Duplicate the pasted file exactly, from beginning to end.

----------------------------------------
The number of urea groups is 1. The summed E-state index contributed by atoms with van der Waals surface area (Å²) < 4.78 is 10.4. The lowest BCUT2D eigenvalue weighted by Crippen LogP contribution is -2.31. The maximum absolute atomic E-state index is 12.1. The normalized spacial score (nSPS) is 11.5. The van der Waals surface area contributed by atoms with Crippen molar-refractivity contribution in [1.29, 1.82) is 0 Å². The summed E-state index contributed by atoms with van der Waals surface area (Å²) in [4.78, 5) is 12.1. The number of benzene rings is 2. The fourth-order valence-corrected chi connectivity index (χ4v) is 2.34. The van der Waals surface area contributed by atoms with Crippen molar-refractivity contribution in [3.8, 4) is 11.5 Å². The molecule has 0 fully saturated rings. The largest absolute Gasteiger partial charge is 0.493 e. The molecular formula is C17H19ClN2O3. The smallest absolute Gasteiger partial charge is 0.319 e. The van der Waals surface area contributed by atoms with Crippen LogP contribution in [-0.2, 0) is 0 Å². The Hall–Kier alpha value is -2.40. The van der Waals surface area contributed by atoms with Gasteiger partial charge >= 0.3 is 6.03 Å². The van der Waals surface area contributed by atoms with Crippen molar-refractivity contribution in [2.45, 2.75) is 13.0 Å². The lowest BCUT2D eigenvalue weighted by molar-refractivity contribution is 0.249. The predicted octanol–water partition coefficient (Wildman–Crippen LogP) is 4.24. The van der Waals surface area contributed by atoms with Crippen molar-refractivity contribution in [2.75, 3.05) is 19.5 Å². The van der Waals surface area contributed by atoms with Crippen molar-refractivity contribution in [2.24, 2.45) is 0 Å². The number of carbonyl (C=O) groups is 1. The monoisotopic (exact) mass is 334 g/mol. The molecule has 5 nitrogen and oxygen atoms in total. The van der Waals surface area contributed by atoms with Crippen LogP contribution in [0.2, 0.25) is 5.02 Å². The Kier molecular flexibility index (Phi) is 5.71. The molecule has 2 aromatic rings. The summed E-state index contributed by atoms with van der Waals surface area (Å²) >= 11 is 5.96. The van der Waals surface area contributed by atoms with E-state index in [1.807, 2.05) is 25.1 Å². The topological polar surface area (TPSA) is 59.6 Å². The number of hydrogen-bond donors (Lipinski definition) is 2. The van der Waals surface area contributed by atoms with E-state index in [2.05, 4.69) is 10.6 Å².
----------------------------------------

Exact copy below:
The number of urea groups is 1. The summed E-state index contributed by atoms with van der Waals surface area (Å²) < 4.78 is 10.4. The lowest BCUT2D eigenvalue weighted by Crippen LogP contribution is -2.31. The maximum absolute atomic E-state index is 12.1. The normalized spacial score (nSPS) is 11.5. The van der Waals surface area contributed by atoms with Crippen molar-refractivity contribution in [1.29, 1.82) is 0 Å². The summed E-state index contributed by atoms with van der Waals surface area (Å²) in [4.78, 5) is 12.1. The number of benzene rings is 2. The fourth-order valence-corrected chi connectivity index (χ4v) is 2.34. The van der Waals surface area contributed by atoms with Crippen molar-refractivity contribution in [3.8, 4) is 11.5 Å². The molecule has 0 fully saturated rings. The largest absolute Gasteiger partial charge is 0.493 e. The molecular formula is C17H19ClN2O3. The smallest absolute Gasteiger partial charge is 0.319 e. The van der Waals surface area contributed by atoms with Crippen LogP contribution in [-0.2, 0) is 0 Å². The Hall–Kier alpha value is -2.40. The van der Waals surface area contributed by atoms with Gasteiger partial charge >= 0.3 is 6.03 Å². The van der Waals surface area contributed by atoms with Crippen molar-refractivity contribution in [2.45, 2.75) is 13.0 Å². The lowest BCUT2D eigenvalue weighted by molar-refractivity contribution is 0.249. The predicted octanol–water partition coefficient (Wildman–Crippen LogP) is 4.24. The van der Waals surface area contributed by atoms with Crippen molar-refractivity contribution in [2.75, 3.05) is 19.5 Å². The van der Waals surface area contributed by atoms with Crippen molar-refractivity contribution in [2.24, 2.45) is 0 Å². The number of carbonyl (C=O) groups is 1. The monoisotopic (exact) mass is 334 g/mol. The molecule has 5 nitrogen and oxygen atoms in total. The van der Waals surface area contributed by atoms with Crippen LogP contribution in [0.2, 0.25) is 5.02 Å². The Kier molecular flexibility index (Phi) is 5.71. The molecule has 2 aromatic rings. The summed E-state index contributed by atoms with van der Waals surface area (Å²) >= 11 is 5.96. The van der Waals surface area contributed by atoms with E-state index in [1.807, 2.05) is 25.1 Å². The topological polar surface area (TPSA) is 59.6 Å². The number of hydrogen-bond donors (Lipinski definition) is 2. The van der Waals surface area contributed by atoms with E-state index in [2.05, 4.69) is 10.6 Å².